Diagnosing Your Discipleship Strategy

Ever slow down long enough to look at whether your discipleship strategy is actually working?  I know…who has time?  Here’s the thing, we better make time!   As I see it, you don’t have to read between the lines to see the link between leadership and accountability for results (See Matthew 25 or Luke 19 if you doubt me).  That said, how can we determine whether our discipleship strategy is working?  Here are a few ideas:

  • Assessments like Willow’s Reveal can play an important role.  Designed to give an indepth analysis of congregational health, Reveal will also give some important help in determining next steps.
  • Taking the time to carefully articulate what it is that you are trying to do.  Taking my lead from The 7 Practices of Effective Ministry, I’ve referred to this step as clarifying what a win will be.
  • Be on the lookout for great diagnostic questions.  If you’re wired this way, it will come easy.  If you’re not, watch for team members who are analytically wired and invite them into the discussion.  Here are a couple of my favorite questions: (a) What 21st-century challenges are testing the design limits of our discipleship strategy? (b) What are the limitations of our model that have failed to keep up with the times?  Let me take a moment to unpack these two questions.

What 21st-century challenges are testing the design limits of our discipleship strategy? Think about this one.  If you’re like many churches, much of what you do is based to a degree on decisions that were made a long, long time ago.  You may no longer have a Sunday night service.  You might have severely trimmed your Wednesday programs.  At the same time, a little digging will probably show that a lot of what you’re doing is based on things that were true in another time.  Work schedules, commuting, family commitments, technology, learning styles  and reduced attention spans are just a few of the dynamic changes that have impacted today’s culture.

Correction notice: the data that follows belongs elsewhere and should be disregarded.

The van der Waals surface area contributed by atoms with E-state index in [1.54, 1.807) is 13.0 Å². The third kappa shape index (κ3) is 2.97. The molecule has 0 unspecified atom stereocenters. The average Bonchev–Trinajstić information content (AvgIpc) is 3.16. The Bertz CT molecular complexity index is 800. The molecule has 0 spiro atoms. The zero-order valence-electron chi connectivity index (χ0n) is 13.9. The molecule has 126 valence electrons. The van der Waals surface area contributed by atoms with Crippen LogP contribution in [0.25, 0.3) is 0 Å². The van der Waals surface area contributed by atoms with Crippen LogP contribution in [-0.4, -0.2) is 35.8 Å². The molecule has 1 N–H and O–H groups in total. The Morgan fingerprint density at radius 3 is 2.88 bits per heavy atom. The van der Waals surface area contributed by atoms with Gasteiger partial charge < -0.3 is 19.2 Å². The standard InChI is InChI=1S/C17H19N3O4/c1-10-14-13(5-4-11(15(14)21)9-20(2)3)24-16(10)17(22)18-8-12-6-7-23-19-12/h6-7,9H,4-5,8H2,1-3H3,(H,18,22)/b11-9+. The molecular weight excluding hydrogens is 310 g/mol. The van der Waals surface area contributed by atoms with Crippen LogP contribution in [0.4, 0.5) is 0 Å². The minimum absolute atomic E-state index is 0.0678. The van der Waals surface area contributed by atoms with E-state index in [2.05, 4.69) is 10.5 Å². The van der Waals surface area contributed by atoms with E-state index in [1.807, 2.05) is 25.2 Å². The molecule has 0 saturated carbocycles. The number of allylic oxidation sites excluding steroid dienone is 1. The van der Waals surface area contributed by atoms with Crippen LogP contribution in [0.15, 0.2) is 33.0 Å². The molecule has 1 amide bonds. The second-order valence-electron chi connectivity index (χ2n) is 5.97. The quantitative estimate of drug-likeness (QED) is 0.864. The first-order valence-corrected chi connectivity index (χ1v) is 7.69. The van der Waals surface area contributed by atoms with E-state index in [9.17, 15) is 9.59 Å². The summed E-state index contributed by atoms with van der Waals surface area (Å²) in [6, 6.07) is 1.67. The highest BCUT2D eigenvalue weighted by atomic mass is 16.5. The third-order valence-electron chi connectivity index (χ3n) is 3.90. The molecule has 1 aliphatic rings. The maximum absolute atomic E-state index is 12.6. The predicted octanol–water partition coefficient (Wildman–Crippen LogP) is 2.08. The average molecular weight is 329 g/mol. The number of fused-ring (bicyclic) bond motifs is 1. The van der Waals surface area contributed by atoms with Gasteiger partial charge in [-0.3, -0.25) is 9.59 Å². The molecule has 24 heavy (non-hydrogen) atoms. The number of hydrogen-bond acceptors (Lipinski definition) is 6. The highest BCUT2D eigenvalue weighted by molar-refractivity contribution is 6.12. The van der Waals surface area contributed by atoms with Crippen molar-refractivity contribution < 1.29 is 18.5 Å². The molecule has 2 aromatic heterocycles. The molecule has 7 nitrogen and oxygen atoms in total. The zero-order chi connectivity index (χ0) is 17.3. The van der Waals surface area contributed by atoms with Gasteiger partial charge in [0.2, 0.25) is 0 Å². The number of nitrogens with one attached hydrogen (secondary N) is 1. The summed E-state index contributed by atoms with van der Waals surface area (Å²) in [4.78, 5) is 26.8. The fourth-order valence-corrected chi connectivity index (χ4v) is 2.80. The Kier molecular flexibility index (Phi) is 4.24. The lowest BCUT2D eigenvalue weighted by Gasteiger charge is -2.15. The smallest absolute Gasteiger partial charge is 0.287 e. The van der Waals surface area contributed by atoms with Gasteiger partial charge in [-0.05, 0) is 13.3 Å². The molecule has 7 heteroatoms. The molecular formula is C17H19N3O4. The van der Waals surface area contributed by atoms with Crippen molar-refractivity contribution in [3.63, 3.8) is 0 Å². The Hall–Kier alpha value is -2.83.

What are the limitations of our model that have failed to keep up with the times? This is a great follow up question.  Things like limited time slots, qualified teachers, curriculum expense, facility-based programming are just a few issues that may come to the surface.

Read more from Mark here.

Download PDF

Tags: , ,

| What is MyVisionRoom? > | Back to Process >

ABOUT THE AUTHOR

Mark Howell

Mark Howell

I’m the Pastor of Communities at Canyon Ridge Christian Church in Las Vegas, Nevada. I’m also LifeWay’s Small Group Specialist. I’m the the founder of SmallGroupResources.net, offering consulting and coaching services that help churches across North America launch, build and sustain healthy small group ministries. In addition, I’m the guy behind MarkHowellLive.com, SmallGroupResources.net, StrategyCentral.org and @MarkCHowell.

See more articles by >

COMMENTS

What say you? Leave a comment!

Recent Comments
What happens when u dont have a meeting place any more. And u was forced out because the buliding wasnt available any more.
 
— Debra
 
If someone wants entertainment they're going to the wrong place. Church is not a place for entertainment...or in my opinion a barrage of coffee and donuts. Why are churches today bringing the world INTO them? Then there's the thing with children...age appropriate??? These little guys can pick stuff up in service. Besides Jesus said Suffer little children, and forbid them not, to come unto me: for of such is the kingdom of heaven. Mt. 19:14.
 
— Laurie
 
I love the intentionality here as well as the challenge to look at the data. That's missing so many times. I would like to offer a contrarian's take. Church members and regular attenders have so many ways to get information: Announcements, bulletins, social channels, relationships, and email being among the options. But brand new people are likely going to check out the website and that's it. It might be wiser for churches with limited time and resources to focus their website almost exclusively to guests. This group of people isn't looking for a calendar of events but wants to know about regular programs. They probably aren't interested in watching all of the messages but instead may want to preview one of the services. For the times we need church members to go to websites (sign up for camp, join a group, etc), we're probably better off designing and promoting a specific page rather than cluttering up the homepage.
 
— Michael Lukaszewski (@mlukaszewski)
 

Clarity Process

Three effective ways to start moving toward clarity right now.